Meena couldn’t believe her luck when, as a teenager, she got hold of a ticket to an Ahmad Zahir concert. She dressed in her best orange bell-bottom flares and a red flowery blouse, and squeezed into a minibus with 20 or so sisters and cousins. “We were clapping and dancing,” she recalled. “It was just amazing.” Girls threw handkerchiefs on stage, hoping he’d sign them, and drank from a glass he’d put down.


The concert was in Kabul, around 1976. At that time, many singing stars were performing in Afghanistan, but only one who moved with the music on stage and got the room screaming – who mixed Afghan instruments such as rubab and harmonium with saxophone and electronic keyboards, trumpet with bongo drums.

Afghanistan’s first and biggest pop superstar died in a car crash in the mountains north of Kabul on 14 June 1979 – his 33rd birthday – at the height of his stratospheric fame. In a brief but brilliant public life of only about a decade he’d released more than 20 albums. Some were recorded by Radio Afghanistan, the national broadcaster that reached almost every corner of the country. Others were made by private studios and released on cassette, trucked out to the provinces and passed from house to house. There were also scores of homemade tapes of tours, parties and jamming sessions – hundreds of tracks in all. Ahmad Zahir was everywhere. Publicity photos show him in his stylish red car, or looking soulful in casual fashion, every inch the modern man.

Ahmad Zahir was born in Laghman, east of Kabul, in 1946, when Afghanistan was an absolute monarchy experimenting with new and progressive ideas. His father, Abdul Zahir, was court doctor, and later prime minister between 1971 and 1972; he had been one of many intellectuals involved in creating the Afghan Constitution of 1964 that enshrined a limited parliamentary democracy, universal suffrage and a bill of rights for all. These were changing times – uncertain but thrilling – and you can hear it all in Ahmad Zahir’s songs.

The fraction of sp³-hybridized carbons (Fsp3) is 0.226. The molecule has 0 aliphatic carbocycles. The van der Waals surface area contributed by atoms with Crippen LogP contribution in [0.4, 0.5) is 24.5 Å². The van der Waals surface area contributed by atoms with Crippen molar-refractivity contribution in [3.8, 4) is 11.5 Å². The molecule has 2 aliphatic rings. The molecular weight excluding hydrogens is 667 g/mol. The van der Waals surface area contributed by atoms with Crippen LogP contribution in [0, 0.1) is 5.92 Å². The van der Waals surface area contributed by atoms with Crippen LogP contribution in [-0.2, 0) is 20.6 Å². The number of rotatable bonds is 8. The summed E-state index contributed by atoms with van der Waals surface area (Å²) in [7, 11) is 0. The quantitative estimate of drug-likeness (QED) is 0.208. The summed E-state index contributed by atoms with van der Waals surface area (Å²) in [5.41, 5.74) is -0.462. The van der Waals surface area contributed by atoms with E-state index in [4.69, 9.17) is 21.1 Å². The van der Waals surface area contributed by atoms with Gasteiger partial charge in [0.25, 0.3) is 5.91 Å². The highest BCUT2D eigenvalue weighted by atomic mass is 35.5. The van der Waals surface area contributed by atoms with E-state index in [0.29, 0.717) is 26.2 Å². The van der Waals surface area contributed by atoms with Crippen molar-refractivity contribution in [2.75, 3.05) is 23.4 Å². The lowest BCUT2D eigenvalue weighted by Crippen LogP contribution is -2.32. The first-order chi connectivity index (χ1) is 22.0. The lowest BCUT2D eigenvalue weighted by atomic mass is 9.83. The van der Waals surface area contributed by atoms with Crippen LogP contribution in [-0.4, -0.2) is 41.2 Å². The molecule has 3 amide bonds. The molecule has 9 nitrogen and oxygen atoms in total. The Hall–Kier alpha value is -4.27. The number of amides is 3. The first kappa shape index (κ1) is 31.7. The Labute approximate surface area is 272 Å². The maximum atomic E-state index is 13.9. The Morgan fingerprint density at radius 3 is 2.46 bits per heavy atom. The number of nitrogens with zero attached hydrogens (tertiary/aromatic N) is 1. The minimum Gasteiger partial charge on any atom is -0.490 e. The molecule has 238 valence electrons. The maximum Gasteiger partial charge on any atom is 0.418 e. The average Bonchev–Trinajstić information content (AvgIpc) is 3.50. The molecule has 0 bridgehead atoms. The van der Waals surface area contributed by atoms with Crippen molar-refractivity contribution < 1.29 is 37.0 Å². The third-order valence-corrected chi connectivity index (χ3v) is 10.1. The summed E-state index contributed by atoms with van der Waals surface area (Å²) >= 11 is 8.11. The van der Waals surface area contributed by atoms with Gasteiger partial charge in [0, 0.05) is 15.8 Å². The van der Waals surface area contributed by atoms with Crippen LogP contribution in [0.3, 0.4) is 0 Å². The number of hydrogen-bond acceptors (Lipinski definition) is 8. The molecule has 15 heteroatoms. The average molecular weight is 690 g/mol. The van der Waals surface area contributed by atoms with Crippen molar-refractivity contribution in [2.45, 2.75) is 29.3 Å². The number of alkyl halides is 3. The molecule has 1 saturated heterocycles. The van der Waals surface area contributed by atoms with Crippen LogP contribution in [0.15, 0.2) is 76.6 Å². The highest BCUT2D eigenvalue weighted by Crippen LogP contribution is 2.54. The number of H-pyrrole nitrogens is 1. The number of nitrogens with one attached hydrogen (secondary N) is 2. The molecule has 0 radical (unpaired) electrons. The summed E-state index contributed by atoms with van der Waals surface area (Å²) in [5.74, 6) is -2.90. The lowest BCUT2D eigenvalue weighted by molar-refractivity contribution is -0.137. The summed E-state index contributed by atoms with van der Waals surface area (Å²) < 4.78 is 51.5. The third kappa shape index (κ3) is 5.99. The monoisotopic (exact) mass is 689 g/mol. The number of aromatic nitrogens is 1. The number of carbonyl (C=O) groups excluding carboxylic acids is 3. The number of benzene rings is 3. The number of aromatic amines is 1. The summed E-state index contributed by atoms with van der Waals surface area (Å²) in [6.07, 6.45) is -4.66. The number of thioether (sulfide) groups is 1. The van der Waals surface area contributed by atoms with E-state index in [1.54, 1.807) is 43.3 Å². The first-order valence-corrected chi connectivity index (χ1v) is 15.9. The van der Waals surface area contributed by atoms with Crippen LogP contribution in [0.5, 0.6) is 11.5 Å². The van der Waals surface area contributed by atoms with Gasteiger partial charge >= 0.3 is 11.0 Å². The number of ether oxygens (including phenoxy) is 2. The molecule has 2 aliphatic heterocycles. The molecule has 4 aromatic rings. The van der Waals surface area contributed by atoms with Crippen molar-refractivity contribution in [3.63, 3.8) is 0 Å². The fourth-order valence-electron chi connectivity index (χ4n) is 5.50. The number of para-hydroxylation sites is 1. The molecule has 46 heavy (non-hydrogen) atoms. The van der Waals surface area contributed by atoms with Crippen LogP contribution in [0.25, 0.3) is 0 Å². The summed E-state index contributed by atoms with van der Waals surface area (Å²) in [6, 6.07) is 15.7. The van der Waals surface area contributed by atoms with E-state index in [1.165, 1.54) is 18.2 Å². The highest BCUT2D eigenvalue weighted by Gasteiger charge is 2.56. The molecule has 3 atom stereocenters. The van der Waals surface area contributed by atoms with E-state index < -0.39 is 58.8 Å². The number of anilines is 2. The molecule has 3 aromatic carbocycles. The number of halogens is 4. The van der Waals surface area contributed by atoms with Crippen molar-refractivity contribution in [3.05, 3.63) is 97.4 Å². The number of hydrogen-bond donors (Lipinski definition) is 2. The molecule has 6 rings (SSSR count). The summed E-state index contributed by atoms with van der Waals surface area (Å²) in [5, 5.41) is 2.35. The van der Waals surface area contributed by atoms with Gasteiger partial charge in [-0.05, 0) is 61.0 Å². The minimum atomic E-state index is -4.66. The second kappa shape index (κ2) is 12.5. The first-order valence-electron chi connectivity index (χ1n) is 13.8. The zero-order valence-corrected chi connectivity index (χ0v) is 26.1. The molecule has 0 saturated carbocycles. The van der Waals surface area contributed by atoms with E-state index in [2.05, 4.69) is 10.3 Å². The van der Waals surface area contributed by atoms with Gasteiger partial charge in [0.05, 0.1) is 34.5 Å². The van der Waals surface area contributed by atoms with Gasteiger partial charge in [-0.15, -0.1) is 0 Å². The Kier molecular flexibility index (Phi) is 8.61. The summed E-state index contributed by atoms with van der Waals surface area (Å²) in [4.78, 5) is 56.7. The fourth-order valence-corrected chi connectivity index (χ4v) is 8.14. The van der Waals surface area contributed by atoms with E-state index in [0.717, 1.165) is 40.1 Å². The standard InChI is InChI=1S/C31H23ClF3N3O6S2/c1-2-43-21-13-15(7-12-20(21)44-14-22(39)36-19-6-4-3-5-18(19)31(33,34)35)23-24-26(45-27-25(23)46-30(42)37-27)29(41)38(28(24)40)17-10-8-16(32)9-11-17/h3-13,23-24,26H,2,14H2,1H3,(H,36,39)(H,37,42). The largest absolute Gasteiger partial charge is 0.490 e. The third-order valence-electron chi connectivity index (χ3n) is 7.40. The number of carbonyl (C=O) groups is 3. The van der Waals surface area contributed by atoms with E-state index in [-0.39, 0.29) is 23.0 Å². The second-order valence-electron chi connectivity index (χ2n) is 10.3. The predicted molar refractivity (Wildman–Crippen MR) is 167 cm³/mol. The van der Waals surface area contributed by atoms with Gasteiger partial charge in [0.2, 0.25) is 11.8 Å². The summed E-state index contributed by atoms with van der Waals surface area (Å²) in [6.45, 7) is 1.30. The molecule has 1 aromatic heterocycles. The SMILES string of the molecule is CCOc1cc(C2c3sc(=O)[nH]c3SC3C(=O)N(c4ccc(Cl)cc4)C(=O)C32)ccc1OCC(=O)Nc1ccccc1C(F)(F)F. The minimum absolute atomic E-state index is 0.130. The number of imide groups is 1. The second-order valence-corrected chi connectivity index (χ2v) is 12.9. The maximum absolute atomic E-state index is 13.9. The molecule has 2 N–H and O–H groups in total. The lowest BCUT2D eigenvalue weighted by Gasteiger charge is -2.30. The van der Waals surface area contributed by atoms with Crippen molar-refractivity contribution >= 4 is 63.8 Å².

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He formed his first band while still at school. He played first for family and friends before he emerged as a public performer – something unheard of for someone of his social standing.

The nickname ‘Afghan Elvis’ began to stick after he covered ‘It’s Now or Never’ with his own snare drum and trumpet opening. But he was an absorber, not an imitator, and he had ears everywhere. His assimilating of styles, languages and traditions propelled his musical odyssey through pop and jazz to Persian poetry and classical Afghan ghazal. He sang mostly in the languages of Afghanistan – Dari and Pashtu – but also in Hindi and English.

Anecdotes abound of Ahmad Zahir’s sympathy for those less fortunate. He gave cash to the hungry, and supported inclusive social causes such as helping the impoverished Sikh community. Some of his songs reflect his social concerns, obliquely addressing the mercurial politics of his time, particularly following the 1973 coup that overthrew the monarchy.

In April 1978, the good times came shuddering to a bloody halt when the communist People’s Democratic Party of Afghanistan seized power. A little over a year later, Ahmad Zahir was dead.

When the news of that fatal car crash reached Kabul, it seemed impossible that Ahmad Zahir, so full of life, was gone. Rumours that he had been assassinated began to circulate at once, and continue to this day: the case was never investigated, and it remains one of thousands of mysterious deaths and disappearances during this period. Tens of thousands of mourners turned out for his funeral, processing through the streets of the capital, crying and carrying flowers.

Six months after his death, the Soviet Union invaded, purportedly aiming to bring stability. Instead, the invasion ushered in 40 years of bloodshed that Afghans still live with today.

What might have happened had Ahmad Zahir lived? He might have hung on in Kabul through the communist years, making the compromises many musicians did. He surely could not have survived the music-hating Taliban: one of that regime’s first acts on taking Kabul in 1996 was to blow up his grave. It seems likely that he would have left for a place of greater safety, perhaps playing in Los Angeles along with other Afghan musicians in exile. And who knows? He might have been among the brave souls who returned to help rebuild their country in the 21st century.

Monica Whitlock is a writer and broadcaster.


This article was first published in the August/September issue of BBC World Histories magazine